Born in Knoxville, Tennessee, Tarantino grew up an avid film fan and worked in a video rental store while training to act. His career began in the late 1980s, when he wrote and directed My Best Friend's Birthday; its screenplay would form the basis for True Romance. In the early 1990s, he began his career as an independent filmmaker with the release of Reservoir Dogs (1992); regarded as a classic and cult hit, it was opined as the "Greatest Independent Film of All Time" by Empire magazine. Its popularity was boosted by the release of his second film, Pulp Fiction (1994), a neo-noir crime film that became a major critical and commercial success, widely regarded as one of the greatest films of all time. Paying homage to 1970s blaxploitation films, Tarantino released Jackie Brown in 1997, an adaptation of the novel Rum Punch.
Kill Bill followed six years later - released as two films, Vol. 1 (2003) and Vol. 2 (2004) - a highly stylized "revenge flick" in the cinematic traditions of Chinese martial arts, spaghetti westerns and Italian horror. He released Death Proof (2007) as part of a double feature with friend Robert Rodriguez under the collective title Grindhouse. His long-postponed Inglourious Basterds (2009) became Tarantino's second highest-grossing film to date ($321 million), which tells the fictional alternate history story of two plots to assassinate Nazi Germany's political leadership. His most recent and highest grossing work is Django Unchained (2012), a western film set in the antebellum era of the Deep South, receiving critical acclaim.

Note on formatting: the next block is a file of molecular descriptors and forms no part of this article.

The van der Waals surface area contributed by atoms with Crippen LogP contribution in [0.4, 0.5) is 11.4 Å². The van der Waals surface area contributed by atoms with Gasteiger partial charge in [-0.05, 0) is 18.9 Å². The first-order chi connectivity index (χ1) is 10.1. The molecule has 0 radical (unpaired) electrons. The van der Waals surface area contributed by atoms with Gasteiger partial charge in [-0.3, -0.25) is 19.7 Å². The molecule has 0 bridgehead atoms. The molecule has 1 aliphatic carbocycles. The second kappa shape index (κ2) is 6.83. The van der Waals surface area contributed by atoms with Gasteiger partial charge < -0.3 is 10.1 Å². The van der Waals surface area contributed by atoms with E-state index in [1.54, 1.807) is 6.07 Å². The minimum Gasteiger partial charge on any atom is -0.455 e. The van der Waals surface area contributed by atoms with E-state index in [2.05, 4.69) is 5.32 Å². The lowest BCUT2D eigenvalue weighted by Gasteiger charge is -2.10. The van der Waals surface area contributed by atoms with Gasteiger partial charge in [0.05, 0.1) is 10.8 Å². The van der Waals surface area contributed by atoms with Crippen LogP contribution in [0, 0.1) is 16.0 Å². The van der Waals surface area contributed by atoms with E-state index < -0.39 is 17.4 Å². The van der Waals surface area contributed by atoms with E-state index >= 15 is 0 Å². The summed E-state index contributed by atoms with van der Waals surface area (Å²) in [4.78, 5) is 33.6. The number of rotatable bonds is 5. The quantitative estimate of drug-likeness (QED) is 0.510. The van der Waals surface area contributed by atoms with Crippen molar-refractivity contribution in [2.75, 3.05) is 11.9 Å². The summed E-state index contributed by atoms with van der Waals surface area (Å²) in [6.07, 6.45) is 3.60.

Tarantino's films have garnered both critical and commercial success. He has received many industry awards, including two Academy Awards, two Golden Globe Awards, two BAFTA Awards and the Palme d'Or and has been nominated for an Emmy and Grammy. Filmmaker and historian Peter Bogdanovich has called him "the single most influential director of his generation."
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